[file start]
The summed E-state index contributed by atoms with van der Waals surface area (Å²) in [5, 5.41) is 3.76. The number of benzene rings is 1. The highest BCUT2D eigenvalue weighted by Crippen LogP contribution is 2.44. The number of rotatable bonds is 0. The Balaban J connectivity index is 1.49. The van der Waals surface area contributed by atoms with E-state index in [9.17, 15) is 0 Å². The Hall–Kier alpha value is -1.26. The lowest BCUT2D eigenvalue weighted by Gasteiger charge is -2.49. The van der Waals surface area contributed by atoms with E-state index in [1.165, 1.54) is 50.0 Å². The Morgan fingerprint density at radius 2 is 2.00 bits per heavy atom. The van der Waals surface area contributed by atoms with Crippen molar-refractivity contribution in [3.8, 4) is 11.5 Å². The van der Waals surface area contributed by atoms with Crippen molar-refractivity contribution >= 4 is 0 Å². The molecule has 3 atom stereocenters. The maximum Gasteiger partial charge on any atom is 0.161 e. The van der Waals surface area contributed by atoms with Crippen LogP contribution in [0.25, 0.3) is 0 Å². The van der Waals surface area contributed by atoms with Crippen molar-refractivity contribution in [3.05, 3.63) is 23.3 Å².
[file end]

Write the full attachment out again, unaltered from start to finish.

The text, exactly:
The summed E-state index contributed by atoms with van der Waals surface area (Å²) in [5, 5.41) is 3.76. The number of benzene rings is 1. The highest BCUT2D eigenvalue weighted by Crippen LogP contribution is 2.44. The number of rotatable bonds is 0. The Balaban J connectivity index is 1.49. The van der Waals surface area contributed by atoms with E-state index in [9.17, 15) is 0 Å². The Hall–Kier alpha value is -1.26. The lowest BCUT2D eigenvalue weighted by Gasteiger charge is -2.49. The van der Waals surface area contributed by atoms with E-state index in [1.165, 1.54) is 50.0 Å². The Morgan fingerprint density at radius 2 is 2.00 bits per heavy atom. The van der Waals surface area contributed by atoms with Crippen molar-refractivity contribution in [3.8, 4) is 11.5 Å². The van der Waals surface area contributed by atoms with Crippen molar-refractivity contribution >= 4 is 0 Å². The molecule has 3 atom stereocenters. The maximum Gasteiger partial charge on any atom is 0.161 e. The van der Waals surface area contributed by atoms with Crippen LogP contribution in [0.25, 0.3) is 0 Å². The van der Waals surface area contributed by atoms with Crippen molar-refractivity contribution in [3.05, 3.63) is 23.3 Å².